Thursday, July 30, 2015

Taking the Writers Hat off

We all wear different hats--you've heard this whole deal before, I'm sure. You have your Spouse/Child/Parent/Worker(day job) hats and your Writer hat. We LOVE/HATE the writer hat. But what I want to talk about isn't the writer hat, it's the CHARACTER hat.

Canda and I were sending out a novella to beta readers and one comment came back that suggests we really throw ourselves into the characters point of view. What would they really be doing in this scene or that one? How would it look? What would they think or say? 

While this sounds SUPER obvious, we clearly didn't do it enough because the beta reader was spot on when we went back and reread the scene. Our main character was heartbroken and it read more like she was slightly inconvenienced. OOPS! Once we rewrote it, there was solid emotion and you could anguish along with her. Sad readers because of sad characters? Perfect. 

Once we stepped out of author mode and looked at the situation as the character we could better connect the reader to the story. Which, after all, is kinda the point.

How do you remember to write with your Character's Hat on?

Tuesday, July 21, 2015

Gotcha Covered

Q: What makes a great cover? 
A: I don't know, but I'll know it when I see it!

This pic has some of the books that came across my Goodreads feed this week. I usually get 500+ recommendations from friends reading lists every week. There is no way I can look at all of them, so I do what most readers do--check out the cover. These covers did their job and made me go to Amazon and look them up to see if I wanted to buy them!

Here are some of the thoughts I've been kicking around about what makes a great cover:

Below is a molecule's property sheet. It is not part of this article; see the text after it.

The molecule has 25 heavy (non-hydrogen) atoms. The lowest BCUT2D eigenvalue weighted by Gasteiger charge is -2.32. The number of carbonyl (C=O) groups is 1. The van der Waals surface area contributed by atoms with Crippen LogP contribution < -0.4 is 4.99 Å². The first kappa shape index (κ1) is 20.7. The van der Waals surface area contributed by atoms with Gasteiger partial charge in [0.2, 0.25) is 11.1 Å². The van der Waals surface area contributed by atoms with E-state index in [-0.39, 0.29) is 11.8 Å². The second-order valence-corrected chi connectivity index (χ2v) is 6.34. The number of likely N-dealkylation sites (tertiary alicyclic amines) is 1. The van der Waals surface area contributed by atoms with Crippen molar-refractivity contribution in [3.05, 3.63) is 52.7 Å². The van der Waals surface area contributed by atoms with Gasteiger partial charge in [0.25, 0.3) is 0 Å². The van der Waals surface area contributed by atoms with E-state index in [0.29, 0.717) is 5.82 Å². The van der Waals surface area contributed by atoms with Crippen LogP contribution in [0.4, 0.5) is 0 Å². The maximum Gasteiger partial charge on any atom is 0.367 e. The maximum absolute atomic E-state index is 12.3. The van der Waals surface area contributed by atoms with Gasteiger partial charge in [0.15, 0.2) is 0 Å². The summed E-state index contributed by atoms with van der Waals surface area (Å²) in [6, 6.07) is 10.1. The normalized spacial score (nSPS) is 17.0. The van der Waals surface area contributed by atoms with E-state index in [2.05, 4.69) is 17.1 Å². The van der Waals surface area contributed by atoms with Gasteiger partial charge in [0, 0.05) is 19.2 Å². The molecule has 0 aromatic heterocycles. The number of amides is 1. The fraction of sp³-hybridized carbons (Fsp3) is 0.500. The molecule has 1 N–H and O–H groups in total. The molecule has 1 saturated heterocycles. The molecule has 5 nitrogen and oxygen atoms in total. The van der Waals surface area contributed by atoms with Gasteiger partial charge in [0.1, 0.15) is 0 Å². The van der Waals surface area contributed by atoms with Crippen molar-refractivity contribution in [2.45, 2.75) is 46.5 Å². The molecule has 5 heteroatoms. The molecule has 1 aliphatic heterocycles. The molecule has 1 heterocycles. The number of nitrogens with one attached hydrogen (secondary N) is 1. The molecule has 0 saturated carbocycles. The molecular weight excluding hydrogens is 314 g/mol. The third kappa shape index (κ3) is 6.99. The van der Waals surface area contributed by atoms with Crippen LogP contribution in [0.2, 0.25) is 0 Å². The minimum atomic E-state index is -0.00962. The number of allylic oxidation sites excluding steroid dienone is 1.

Draws attention and generates excitement, holds the eye

Represents the genre

Blends all elements to create the right tone and balance

Portrays life and/or movement

Is  uncluttered—Less is more (blank space is good)

Tuesday, July 14, 2015

So, Uh, What's a Beta Reader?

Beta is the second letter of the Greek alphabet. (It's the "bet" part of "alphabet," if you're interested in stuff like that.) Because of its position in the alphabet, it's used to describe things that are second.

In the world of software development, when something has gone into beta, that means that it's been released to a few people to try it out so they can work out the bugs before it's launched on a broader scale.

In the world of book writing, a beta reader is the second person to read the manuscript as it's in development. Meaning, you write it, so you're the alpha reader (and being the alpha is cool, as we learn from psychology), and then you send it to a beta reader. It's important to make this distinction so we understand the critique process and we're using each step most effectively. The beta reader's job is to take a look at your story while it's still in development. This is the stage where you can change characterization and plot and motive and pretty much rip everything to shreds and start from scratch, and it's the beta's job to tell you if that's needed.

You can get a beta-type evaluation from a couple of different sources. Your critique group, for instance, could fill that role for you, as can a one-on-one critique partner. I've used all of the above. But the most important thing to understand is that now is not the time for a paid editor. You need to send the book through a couple of other readers first or you'll just be wasting money. If your editor is having to point out a ton of things that should have been caught by beta readers, you'll just have to go back and have it edited again after the simple mistakes are caught, and that gets expensive. Hiring an editor should be your second-to-last step before submission or publication, the last step being a proofreader.

Anyway, back to betas. They're the ones who will tell you if your hero is a dweeb or your heroine is a ninny or if the plot just doesn't work. This is the stuff you need to hear early in development so you aren't spending zillions of hours on a plot line that will never actually work, but should be scrapped and redone. Then your zillions of hours will be well spent instead of thrown away.

I encourage you to get yourself some good betas. They will save you lots of heartache in the end. Listen to their thoughtful advice and weigh out their suggestions. Sometimes you'll need to disregard a suggestion because it doesn't work, and that's okay as long as you're not ignoring a major problem that needs to be resolved.